It was as if my senses had been awakened for the first time. The minute I walked in, I knew I was onto something big. Something that would change me forever and leave me wanting more…
The Neues Museum (translates as “New Museum”), located on Museum Island in the centre of Berlin, was originally constructed in the mid 19th century. It suffered a tremendous amount of damage during the attack on Berlin during World War II and was left in ruins for many years. Recently restored by David Chipperfield Architects in collaboration with Julian Harrap, the museum re-opened its doors to the public in 2009.
It is of no surprise that this amazing architectural feat won the prestigious Mies van der Rohe prize for contemporary architecture in 2011.
As we entered the Neues Museum, my jaw dropped, and I’m certain it remained so for the duration of my visit. While most seemed curious at best, bee-lining it to their favorite exhibit, I stood still, totally in awe of my surrounding sights. The contents of the exhibits, while of great value, were the furthest thing from my mind. I could hardly keep myself from touching every pillar, feeling up the various materials and rubbing myself all over the walls: Ultimate salon porn.
So what was it that ignited me so, as we passed from one sensuous hall to the other?
Was it the lighting? The textures and materials used? The contrasting and balancing elements? I would never dare attempt to pinpoint a single component as driving the show of this stunning neoclassical restoration.
It was the experience in its totality that had me at “hello”.
The perfection with which every one of these elements has been superimposed, bringing together past and future, classic and contemporary, concrete and abstract, all while maintaining its integrity is both an impressive tribute to its original construct and an exemplary representation of innovative, contemporary architecture.
The architects’ aim, when restoring the Neues Museum, was to preserve the essence of the ruin from which it was reborn. This was done immaculately.
Having spent some time in Berlin previous to our museum visit, I truly felt as though this restoration embodied the essence of what I understood was at the core of this urban wonder: Berlin’s tumultuous past and desire for renewal and forward motion, the dichotomy of the graffiti-styled grit blended with immense regulated edifices and the anarchy of colliding all of these conflicting elements within such a disciplined methodology.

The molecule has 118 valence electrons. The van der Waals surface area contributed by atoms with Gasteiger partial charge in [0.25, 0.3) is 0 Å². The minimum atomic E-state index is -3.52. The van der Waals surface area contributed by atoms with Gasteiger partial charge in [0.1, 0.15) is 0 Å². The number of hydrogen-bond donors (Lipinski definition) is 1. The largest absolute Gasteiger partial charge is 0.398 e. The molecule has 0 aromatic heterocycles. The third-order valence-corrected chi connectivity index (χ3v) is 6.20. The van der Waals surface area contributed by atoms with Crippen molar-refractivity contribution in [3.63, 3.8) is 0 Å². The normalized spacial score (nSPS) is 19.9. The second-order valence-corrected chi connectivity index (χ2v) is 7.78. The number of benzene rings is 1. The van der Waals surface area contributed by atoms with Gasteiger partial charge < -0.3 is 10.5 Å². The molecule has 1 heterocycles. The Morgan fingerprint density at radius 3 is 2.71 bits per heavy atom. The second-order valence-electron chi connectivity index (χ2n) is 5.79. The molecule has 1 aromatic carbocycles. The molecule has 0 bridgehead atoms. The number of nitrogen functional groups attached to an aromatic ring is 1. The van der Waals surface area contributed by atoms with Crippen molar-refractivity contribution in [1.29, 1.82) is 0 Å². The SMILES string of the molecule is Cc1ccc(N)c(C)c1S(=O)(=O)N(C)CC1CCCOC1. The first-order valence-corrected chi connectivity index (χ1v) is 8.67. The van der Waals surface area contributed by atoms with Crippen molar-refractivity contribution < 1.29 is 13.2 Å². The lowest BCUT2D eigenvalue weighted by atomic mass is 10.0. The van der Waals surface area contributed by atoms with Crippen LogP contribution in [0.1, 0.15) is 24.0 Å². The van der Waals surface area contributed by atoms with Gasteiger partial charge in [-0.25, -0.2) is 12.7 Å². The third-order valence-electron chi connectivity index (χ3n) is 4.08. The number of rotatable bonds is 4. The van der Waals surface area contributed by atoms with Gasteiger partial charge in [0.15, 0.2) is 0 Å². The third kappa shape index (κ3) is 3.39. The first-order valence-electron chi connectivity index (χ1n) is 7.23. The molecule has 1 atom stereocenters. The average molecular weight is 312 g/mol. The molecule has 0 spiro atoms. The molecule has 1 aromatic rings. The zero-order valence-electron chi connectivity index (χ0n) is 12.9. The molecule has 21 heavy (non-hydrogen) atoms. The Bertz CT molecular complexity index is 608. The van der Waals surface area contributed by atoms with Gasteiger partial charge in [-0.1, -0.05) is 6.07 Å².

The concrete and plaster-stained walls, the raw transitions from one material into another in several locations around the museum (both illustrated above-left), depict the magnificence with which this intentionally unfinished, yet highly-refined construct, was created. There was no attempt to hide the ruin behind a shiny new fabrication… it is all there, in your face, ready to tell the story, yet ripe to move on.
Oscar Wilde once wrote: “To reveal art and conceal the artist is art’s aim.”
Within the Neues Museum, the architects and designers eloquently granted space and allowed the focus to fall onto the primary exhibits, all while enhancing and directing the experience with this astonishingly well thought-out and polished historical structure as its “container”.
Without going as far as “concealing” the framework, in this case, the Neues Museum is fashioned in a way that allows both entities to coexist without the clashing that can occasionally occur with such bi-polar or time-“transitional” architecture. This seamless coexistence, I feel, is at the core of good design.
As I caught my breath, allowing the whole of my experience to settle, I knew this was a moment in time I would always remember.
Art has a way of touching people’s souls like nothing else. When you make a connection with a creation, it embodies everything you have ever wanted to understand, see, appreciate and look forward to. You feel expanded with possibilities, exhilarated with new ideas.
I will return to this muse of a place… perhaps not in the immediate future, but in time, I simply have to.